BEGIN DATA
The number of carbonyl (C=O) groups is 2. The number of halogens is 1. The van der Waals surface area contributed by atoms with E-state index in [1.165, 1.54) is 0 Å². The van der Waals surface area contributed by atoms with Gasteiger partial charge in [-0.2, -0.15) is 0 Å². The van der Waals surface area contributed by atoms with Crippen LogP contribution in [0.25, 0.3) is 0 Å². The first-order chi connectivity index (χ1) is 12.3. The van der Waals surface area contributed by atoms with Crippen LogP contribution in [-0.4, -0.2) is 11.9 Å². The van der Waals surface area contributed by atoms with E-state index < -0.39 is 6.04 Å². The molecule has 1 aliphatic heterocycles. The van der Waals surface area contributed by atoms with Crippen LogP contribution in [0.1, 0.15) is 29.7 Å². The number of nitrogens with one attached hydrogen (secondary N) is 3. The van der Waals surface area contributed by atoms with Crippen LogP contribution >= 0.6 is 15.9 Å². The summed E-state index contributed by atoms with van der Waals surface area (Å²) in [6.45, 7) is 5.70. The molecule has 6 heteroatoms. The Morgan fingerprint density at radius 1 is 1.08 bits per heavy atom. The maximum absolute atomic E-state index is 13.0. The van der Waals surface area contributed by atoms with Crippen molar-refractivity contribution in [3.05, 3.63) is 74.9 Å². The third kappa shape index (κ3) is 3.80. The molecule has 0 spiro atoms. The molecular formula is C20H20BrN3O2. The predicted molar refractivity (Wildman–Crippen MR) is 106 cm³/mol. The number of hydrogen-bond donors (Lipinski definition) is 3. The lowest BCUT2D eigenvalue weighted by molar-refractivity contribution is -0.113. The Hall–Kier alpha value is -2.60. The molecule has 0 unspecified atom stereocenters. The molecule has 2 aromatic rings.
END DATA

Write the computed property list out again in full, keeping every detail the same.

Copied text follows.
The number of carbonyl (C=O) groups is 2. The number of halogens is 1. The van der Waals surface area contributed by atoms with E-state index in [1.165, 1.54) is 0 Å². The van der Waals surface area contributed by atoms with Gasteiger partial charge in [-0.2, -0.15) is 0 Å². The van der Waals surface area contributed by atoms with Crippen LogP contribution in [0.25, 0.3) is 0 Å². The first-order chi connectivity index (χ1) is 12.3. The van der Waals surface area contributed by atoms with Crippen LogP contribution in [-0.4, -0.2) is 11.9 Å². The van der Waals surface area contributed by atoms with E-state index < -0.39 is 6.04 Å². The molecule has 1 aliphatic heterocycles. The van der Waals surface area contributed by atoms with Crippen LogP contribution in [0.1, 0.15) is 29.7 Å². The number of nitrogens with one attached hydrogen (secondary N) is 3. The van der Waals surface area contributed by atoms with Crippen LogP contribution >= 0.6 is 15.9 Å². The summed E-state index contributed by atoms with van der Waals surface area (Å²) in [6.45, 7) is 5.70. The molecule has 6 heteroatoms. The Morgan fingerprint density at radius 1 is 1.08 bits per heavy atom. The maximum absolute atomic E-state index is 13.0. The van der Waals surface area contributed by atoms with Crippen molar-refractivity contribution in [3.05, 3.63) is 74.9 Å². The third kappa shape index (κ3) is 3.80. The molecule has 0 spiro atoms. The molecular formula is C20H20BrN3O2. The predicted molar refractivity (Wildman–Crippen MR) is 106 cm³/mol. The number of hydrogen-bond donors (Lipinski definition) is 3. The lowest BCUT2D eigenvalue weighted by molar-refractivity contribution is -0.113. The Hall–Kier alpha value is -2.60. The molecule has 0 unspecified atom stereocenters. The molecule has 2 aromatic rings.